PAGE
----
Scrolling Headlines:

UMass women’s basketball handles Duquesne at home -

January 16, 2017

UMass men’s basketball’s late comeback falls short after blowing 15-point first-half lead -

January 15, 2017

UMass hockey outlasted at home against No. 6 UMass Lowell -

January 14, 2017

Hailey Leidel hits second buzzer beater of the season to give UMass women’s basketball win over Davidson -

January 13, 2017

UMass football hosts Maine at Fenway Park in 2017 -

January 12, 2017

UMass men’s basketball snaps losing streak and upsets Dayton Wednesday night at Mullins Center -

January 11, 2017

UMass women’s track and field takes second at Dartmouth Relays -

January 10, 2017

UMass hockey falls to No. 5 Boston University at Frozen Fenway -

January 8, 2017

UMass professor to make third appearance on ‘Jeopardy!’ -

January 8, 2017

UMass women’s basketball suffers brutal loss on road against Saint Joseph’s -

January 7, 2017

UMass men’s basketball drops thirds straight, falls to VCU 81-64 -

January 7, 2017

UMass men’s basketball drops tightly-contested conference matchup against George Mason Wednesday night -

January 4, 2017

Late-game defense preserves UMass women’s basketball’s win against rival Rhode Island -

January 4, 2017

AIC shuts out UMass hockey 3-0 at Mullins Center -

January 4, 2017

UMass professor to appear as contestant on ‘Jeopardy!’ Thursday night -

January 4, 2017

Penalties plague UMass hockey in Mariucci Classic championship game -

January 2, 2017

UMass men’s basketball falls in A-10 opener to St. Bonaventure and its veteran backcourt -

December 30, 2016

UMass woman’s basketball ends FIU Holiday Classic with 65-47 loss to Drexel -

December 29, 2016

UMass men’s basketball finishes non-conference schedule strong with win over Georgia State -

December 28, 2016

Brett Boeing joins UMass hockey for second half of season -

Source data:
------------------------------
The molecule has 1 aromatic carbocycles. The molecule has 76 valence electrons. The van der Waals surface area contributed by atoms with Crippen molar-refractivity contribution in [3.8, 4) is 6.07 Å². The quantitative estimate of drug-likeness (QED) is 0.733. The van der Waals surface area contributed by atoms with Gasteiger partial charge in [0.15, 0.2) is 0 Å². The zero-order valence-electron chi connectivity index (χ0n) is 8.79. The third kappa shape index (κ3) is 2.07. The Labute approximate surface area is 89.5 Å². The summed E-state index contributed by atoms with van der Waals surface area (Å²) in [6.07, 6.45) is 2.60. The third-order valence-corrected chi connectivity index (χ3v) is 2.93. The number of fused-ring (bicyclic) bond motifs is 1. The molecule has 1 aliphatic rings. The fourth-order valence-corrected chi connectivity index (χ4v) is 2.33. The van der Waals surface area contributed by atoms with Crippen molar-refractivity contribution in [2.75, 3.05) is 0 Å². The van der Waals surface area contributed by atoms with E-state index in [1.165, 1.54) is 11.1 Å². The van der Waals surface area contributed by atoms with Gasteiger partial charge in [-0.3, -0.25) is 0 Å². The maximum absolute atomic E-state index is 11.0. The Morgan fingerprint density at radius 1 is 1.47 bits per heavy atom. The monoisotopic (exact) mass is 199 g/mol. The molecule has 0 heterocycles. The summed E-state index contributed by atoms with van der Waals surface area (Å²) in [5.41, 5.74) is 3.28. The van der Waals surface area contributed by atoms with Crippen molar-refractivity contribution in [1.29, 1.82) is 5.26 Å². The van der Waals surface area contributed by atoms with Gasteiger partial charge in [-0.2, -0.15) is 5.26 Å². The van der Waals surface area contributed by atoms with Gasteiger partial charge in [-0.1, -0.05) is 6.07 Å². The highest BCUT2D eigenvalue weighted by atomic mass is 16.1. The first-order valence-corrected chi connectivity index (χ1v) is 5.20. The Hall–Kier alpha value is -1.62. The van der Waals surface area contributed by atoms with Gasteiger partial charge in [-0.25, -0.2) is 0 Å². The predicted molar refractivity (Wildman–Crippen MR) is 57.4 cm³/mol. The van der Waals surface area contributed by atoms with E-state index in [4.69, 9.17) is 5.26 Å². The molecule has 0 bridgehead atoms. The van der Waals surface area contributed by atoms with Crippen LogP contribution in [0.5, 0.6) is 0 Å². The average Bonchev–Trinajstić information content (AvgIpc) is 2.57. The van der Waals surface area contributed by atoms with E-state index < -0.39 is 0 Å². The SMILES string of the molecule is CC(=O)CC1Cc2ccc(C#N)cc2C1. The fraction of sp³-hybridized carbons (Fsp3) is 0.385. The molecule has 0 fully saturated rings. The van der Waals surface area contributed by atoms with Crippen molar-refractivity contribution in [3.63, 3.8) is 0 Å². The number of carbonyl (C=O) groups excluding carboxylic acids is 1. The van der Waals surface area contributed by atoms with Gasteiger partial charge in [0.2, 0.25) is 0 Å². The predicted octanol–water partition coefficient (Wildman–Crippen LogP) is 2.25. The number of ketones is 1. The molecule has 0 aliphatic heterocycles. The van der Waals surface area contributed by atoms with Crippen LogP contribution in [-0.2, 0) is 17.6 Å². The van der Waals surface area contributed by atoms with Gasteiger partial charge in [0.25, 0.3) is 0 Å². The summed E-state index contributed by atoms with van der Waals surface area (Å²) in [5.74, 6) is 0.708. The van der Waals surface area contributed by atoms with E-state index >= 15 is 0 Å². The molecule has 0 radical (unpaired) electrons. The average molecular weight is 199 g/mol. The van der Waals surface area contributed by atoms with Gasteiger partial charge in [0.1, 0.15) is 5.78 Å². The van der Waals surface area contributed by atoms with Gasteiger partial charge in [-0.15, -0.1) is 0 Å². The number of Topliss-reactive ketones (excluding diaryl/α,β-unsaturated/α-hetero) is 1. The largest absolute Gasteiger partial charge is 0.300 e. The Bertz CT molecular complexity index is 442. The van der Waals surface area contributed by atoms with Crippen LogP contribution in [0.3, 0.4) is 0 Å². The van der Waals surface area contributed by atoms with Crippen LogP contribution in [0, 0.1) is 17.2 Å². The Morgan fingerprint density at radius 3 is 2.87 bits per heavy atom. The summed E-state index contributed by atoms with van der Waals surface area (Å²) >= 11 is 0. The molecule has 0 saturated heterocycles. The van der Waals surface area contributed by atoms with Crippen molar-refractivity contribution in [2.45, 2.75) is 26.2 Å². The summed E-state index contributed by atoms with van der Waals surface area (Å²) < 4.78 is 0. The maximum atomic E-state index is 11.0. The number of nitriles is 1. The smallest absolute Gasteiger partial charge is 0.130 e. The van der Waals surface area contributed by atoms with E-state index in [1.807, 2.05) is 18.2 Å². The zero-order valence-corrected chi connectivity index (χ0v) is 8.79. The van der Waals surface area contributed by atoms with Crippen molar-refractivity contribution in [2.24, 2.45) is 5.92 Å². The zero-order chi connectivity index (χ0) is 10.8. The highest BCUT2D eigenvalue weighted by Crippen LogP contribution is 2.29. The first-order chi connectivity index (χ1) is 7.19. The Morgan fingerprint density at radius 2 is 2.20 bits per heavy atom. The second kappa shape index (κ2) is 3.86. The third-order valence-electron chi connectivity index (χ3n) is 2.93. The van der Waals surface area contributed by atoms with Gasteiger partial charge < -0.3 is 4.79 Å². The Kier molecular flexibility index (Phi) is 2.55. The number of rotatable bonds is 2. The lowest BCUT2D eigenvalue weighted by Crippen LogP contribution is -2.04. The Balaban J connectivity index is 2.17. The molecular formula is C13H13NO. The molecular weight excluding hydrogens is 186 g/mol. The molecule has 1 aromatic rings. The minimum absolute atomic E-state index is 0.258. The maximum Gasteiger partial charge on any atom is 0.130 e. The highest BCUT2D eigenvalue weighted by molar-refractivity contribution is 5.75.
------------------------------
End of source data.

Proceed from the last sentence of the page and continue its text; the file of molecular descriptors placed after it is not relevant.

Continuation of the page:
December 28, 2016

Top 10 don’ts to observe this semester

How do you achieve mental preparedness for a new semester? It is the eternal question.

How do you get yourself excited about the long readings and lectures after less-than-adequate sleep that characterizes back-to-school? I couldn’t tell you. The right course of action probably differs for us all. However, there are some practices that are good to avoid at the start of a fresh semester.

Perhaps a workable theory can be gleaned from this list of don’ts. Or at the very least, they may be able to ease a little of the back-to-school stress.

Number one: Don’t wait until the second week of school to buy your books from the textbook annex.

As lucky as we are to have at our disposal such a place, the used books run out quickly. Don’t be the poor sap that ends up with an armful of horrendously expensive books free from highlights and underlines and with all of its pages intact. As if we need something that perfect to occasionally peruse. The purchasing of textbooks is excruciating enough without the searing pain that comes upon seeing an empty shelf where the used copies used to be.

Number two: Don’t expect to fall asleep at 11:00 p.m. on the first night of school if you’ve been tucking yourself in at 2:00 a.m. all summer.

It takes a while for the body to adjust to a new sleep schedule. No one can just hop right into a completely new system. No sense feeling bad about it. Chances are good you’ll be tired for the first couple days of class. But luckily, if you tend to get anxious when starting new classes, the added adrenaline should be enough to get you through the day. Or there’s coffee.